The house was built in 1886 by Catalan architect Miguel Pascual y Baguer on a hill about fifteen miles east of Havana. From the back veranda and the adjacent tower one has an excellent view of downtown Havana.
Hemingway lived in the house from mid 1939 to 1960, renting it at first, and then buying it in December 1940 after he married his third wife Martha Gellhorn.
Hemingway paid $12,500 for the property. It was located for Hemingway by Gellhorn, who had come to Cuba to be with Hemingway but decided she did not want to live in the small room he rented at the Hotel Ambos Mundos. The Finca at the time consisted of 15 acres (61,000 m2) with a farmhouse.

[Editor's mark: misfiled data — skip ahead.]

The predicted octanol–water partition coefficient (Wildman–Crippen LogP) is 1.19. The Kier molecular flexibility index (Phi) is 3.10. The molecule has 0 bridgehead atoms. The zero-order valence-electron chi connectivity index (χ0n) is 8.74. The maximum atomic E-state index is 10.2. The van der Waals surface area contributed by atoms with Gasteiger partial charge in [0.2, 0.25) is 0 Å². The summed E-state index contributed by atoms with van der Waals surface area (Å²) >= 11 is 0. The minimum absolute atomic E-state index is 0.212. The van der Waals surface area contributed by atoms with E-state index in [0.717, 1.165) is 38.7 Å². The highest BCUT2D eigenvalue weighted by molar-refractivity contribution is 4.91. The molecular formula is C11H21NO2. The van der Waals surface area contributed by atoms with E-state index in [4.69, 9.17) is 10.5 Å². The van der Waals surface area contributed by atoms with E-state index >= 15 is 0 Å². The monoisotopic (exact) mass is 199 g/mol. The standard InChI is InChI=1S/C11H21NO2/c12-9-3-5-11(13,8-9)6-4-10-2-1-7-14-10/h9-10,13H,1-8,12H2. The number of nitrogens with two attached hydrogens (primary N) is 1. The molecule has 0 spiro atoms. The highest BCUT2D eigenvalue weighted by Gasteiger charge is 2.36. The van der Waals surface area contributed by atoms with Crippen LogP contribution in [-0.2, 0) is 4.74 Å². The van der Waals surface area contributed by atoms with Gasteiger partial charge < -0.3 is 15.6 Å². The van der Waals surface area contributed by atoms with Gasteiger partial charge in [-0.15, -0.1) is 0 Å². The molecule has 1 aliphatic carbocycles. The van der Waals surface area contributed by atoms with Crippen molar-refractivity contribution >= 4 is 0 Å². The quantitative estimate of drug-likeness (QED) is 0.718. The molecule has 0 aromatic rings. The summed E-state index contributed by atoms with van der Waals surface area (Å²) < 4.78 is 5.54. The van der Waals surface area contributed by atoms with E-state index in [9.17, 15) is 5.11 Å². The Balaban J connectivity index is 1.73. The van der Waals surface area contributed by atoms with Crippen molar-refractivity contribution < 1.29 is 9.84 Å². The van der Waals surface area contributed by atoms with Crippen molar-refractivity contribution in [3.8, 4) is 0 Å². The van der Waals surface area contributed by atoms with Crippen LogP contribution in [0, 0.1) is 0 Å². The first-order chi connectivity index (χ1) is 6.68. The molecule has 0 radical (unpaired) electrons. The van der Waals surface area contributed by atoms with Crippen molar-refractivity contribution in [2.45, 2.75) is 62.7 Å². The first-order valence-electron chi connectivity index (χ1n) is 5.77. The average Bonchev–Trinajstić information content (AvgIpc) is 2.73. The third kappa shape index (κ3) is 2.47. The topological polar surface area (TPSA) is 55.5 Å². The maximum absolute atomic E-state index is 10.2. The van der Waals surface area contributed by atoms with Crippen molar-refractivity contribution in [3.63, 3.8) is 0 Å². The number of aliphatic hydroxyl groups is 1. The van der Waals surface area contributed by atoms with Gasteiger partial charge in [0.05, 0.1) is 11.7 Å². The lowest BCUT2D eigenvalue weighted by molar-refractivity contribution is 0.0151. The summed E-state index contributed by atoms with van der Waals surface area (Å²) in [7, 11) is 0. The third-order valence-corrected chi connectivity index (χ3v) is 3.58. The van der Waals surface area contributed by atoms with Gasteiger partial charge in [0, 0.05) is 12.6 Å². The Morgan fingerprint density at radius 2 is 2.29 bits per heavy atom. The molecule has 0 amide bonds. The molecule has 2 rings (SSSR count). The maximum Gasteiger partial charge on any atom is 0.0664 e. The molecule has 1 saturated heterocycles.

It was at Finca Vigía that he wrote much of For Whom the Bell Tolls. Hemingway would later buy the property out of some of the first royalties from the book, published in 1940.
When Hemingway and Gellhorn were divorced in 1945, Hemingway kept Finca Vigia and lived there during the winters with his last wife, Mary Welsh Hemingway.
At the Finca, Hemingway also wrote The Old Man and the Sea (1951) about a fisherman who lived in the nearby town of Cojimar and worked the waters off Havana.